On the Saturday night of their high school’s homecoming weekend in 2009, four teenagers were driving together in Coral Springs, Fla., when their Volkswagen jumped off the road and plunged into a canal. A 15-year-old in the car escaped. Three 16-year-olds — Anthony Almonte, Sean Maxey and Robert Nugent — drowned.
Their families were devastated. Their high school reeled. On Monday morning, one entire class was “hysterical,” a student recalled. But outside of their community, few people noticed. Fatal car crashes aren’t big news. That same week, dozens of other crashes across the country also killed teenagers.
I’m telling you about this particular crash because of the school that Anthony, Sean and Robert attended. It was Marjory Stoneman Douglas High School, in Parkland, Fla., where last month 17 people were killed in a mass shooting.
Since that shooting, the survivors have done something many people thought impossible. They have changed the debate over guns. They’ve started to shake this country out of its passive acceptance of avoidable death. They have demanded that adults start protecting children from violence.
No other affluent country subjects its teenagers to the risk of violence — or early death — that the United States does, and guns are one of the two big reasons. In 2016, 1,675 Americans between the ages of 13 and 19 were murdered with a gun. That made gun homicides the second leading cause of teenage death.
If the Stoneman Douglas shooting is finally going to stir Americans’ consciences about the unique violence of childhood here, let’s make sure that the discussion doesn’t end with guns. The goal, after all, should be saving lives.
As recently as 1990, driving in America was less dangerous than in most other high-income countries. Today, we have a higher death rate than all of our peers. And teenage driving is a huge part of the problem.
In some ways, guns and car crashes are similar public-health issues. With both, other countries have reduced deaths by following the evidence, and we can follow their lead. If anything, though, reducing vehicle deaths should be easier.
Guns have become a defining partisan and cultural clash — Republican versus Democrat, rural versus metropolitan, old versus young. As a result, reducing gun deaths depends on either persuading one political party to abandon a core position or defeating that party.
Vehicle safety is different. There is no lobbying behemoth like the N.R.A. insisting that teenagers get unrestricted licenses. The states that have adopted the safest teen-driving policies lean left, but only somewhat. Alabama, for example, passed new rules last year. Most states have gotten tougher in the last two decades, and deaths have fallen. But they haven’t fallen nearly enough, because the laws are not tough enough.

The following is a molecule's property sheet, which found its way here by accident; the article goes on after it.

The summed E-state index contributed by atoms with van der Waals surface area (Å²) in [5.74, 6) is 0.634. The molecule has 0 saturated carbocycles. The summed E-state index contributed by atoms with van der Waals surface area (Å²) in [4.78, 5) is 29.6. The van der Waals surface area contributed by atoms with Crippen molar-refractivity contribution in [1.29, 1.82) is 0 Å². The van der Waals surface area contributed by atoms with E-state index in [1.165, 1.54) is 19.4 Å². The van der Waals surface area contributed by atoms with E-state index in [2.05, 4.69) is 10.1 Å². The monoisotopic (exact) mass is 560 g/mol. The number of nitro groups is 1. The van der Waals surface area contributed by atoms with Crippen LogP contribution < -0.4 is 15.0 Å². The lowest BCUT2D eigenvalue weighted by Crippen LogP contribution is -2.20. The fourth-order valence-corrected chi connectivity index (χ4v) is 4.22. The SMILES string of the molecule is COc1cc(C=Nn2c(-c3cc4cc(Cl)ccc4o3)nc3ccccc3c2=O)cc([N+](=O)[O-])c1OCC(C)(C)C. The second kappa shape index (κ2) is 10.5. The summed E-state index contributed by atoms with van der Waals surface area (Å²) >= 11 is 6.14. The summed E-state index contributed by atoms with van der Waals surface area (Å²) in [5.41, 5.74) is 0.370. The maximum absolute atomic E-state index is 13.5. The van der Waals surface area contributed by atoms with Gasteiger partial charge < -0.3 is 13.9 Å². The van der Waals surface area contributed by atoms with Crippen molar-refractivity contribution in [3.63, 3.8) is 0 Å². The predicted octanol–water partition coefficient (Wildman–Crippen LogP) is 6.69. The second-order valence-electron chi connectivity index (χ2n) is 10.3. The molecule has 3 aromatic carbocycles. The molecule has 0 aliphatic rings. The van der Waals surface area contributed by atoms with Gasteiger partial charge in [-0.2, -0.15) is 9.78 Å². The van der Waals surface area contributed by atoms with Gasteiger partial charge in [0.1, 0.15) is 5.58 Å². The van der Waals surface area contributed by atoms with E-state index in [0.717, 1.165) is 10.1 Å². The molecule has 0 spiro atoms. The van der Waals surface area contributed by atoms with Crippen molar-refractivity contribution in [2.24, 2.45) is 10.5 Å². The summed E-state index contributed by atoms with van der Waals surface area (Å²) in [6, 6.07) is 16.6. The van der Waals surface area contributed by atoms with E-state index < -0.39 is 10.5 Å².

Wherever you are on the political spectrum, you should be able to support a campaign to reduce teen-driving deaths. For gun-control supporters like me, it’s part of a broader public-health effort. For N.R.A. supporters, it’s a way to save lives that avoids the Second Amendment.
What about teenagers who don’t like the idea of losing freedom? Many may not actually be upset. Today’s teenagers aren’t as enamored with driving as previous generations.
The solution, experts say, revolves around a system called “graduated drivers licenses,” in which teenagers slowly gain privileges as they gain experience. The reality is that most 16-year-olds aren’t ready to operate a lethal 2,000-pound machine that can punish a few seconds of inattention with death, for the teen or someone else on the road. The fatal-crash rate for 16- and 17-year olds is about six times higher than the rate for people in their 30s and 40s. Teen driving kills a lot of people.
The ideal system would create three license tiers: first, a permit allowing supervised driving, starting at age 16 or later (not 15, as most states allow); second, an intermediate license, which forbids nighttime driving and distractions, like phone calls or other teens in the car; and finally, after many hours of driving, the full license.
Within this framework, states can still make different choices. Rural states — where driving matters more to daily life — might choose to have somewhat lower age cutoffs. New Jersey, the most densely populated state, makes people wait until age 18 for a full license. New York and Delaware, the two states with the best laws, according to Advocates for Highway and Auto Safety, have sharply cut deaths in the last decade.
No set of laws can eliminate driving deaths. But it’s clear that we can keep a lot more teenagers alive. The question is whether we care enough to do so. The students of Stoneman Douglas have held the country’s attention in recent weeks because of the raw moral power of their plea: Stop letting children die, and start acting like adults. Let’s get to it.
Adapted from New York Times Article
Opinion piece was written by @DanielLeonhardt